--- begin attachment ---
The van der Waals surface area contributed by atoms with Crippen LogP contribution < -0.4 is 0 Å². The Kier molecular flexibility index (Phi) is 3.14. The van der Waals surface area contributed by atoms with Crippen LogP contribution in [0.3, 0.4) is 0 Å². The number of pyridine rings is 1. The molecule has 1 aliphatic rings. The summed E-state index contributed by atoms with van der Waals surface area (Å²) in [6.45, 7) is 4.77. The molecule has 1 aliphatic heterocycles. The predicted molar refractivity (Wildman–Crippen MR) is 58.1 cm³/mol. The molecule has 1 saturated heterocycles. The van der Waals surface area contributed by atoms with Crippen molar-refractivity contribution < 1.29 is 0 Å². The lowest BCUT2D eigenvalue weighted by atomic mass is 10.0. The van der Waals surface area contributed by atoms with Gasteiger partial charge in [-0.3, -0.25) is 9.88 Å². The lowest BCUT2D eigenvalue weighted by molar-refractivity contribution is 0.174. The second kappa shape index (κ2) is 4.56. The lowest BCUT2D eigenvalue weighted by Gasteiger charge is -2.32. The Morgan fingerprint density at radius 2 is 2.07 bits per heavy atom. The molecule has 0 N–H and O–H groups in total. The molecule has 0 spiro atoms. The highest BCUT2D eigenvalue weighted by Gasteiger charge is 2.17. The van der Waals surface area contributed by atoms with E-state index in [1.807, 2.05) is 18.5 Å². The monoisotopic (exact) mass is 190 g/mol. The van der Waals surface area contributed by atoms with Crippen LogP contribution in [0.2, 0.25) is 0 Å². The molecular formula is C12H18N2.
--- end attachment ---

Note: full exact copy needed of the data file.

The van der Waals surface area contributed by atoms with Crippen LogP contribution < -0.4 is 0 Å². The Kier molecular flexibility index (Phi) is 3.14. The van der Waals surface area contributed by atoms with Crippen LogP contribution in [0.3, 0.4) is 0 Å². The number of pyridine rings is 1. The molecule has 1 aliphatic rings. The summed E-state index contributed by atoms with van der Waals surface area (Å²) in [6.45, 7) is 4.77. The molecule has 1 aliphatic heterocycles. The predicted molar refractivity (Wildman–Crippen MR) is 58.1 cm³/mol. The molecule has 1 saturated heterocycles. The van der Waals surface area contributed by atoms with Crippen molar-refractivity contribution < 1.29 is 0 Å². The lowest BCUT2D eigenvalue weighted by atomic mass is 10.0. The van der Waals surface area contributed by atoms with Gasteiger partial charge in [-0.3, -0.25) is 9.88 Å². The lowest BCUT2D eigenvalue weighted by molar-refractivity contribution is 0.174. The second kappa shape index (κ2) is 4.56. The lowest BCUT2D eigenvalue weighted by Gasteiger charge is -2.32. The Morgan fingerprint density at radius 2 is 2.07 bits per heavy atom. The molecule has 0 N–H and O–H groups in total. The molecule has 0 spiro atoms. The highest BCUT2D eigenvalue weighted by Gasteiger charge is 2.17. The van der Waals surface area contributed by atoms with E-state index in [1.807, 2.05) is 18.5 Å². The monoisotopic (exact) mass is 190 g/mol. The van der Waals surface area contributed by atoms with Crippen LogP contribution in [0.2, 0.25) is 0 Å². The molecular formula is C12H18N2.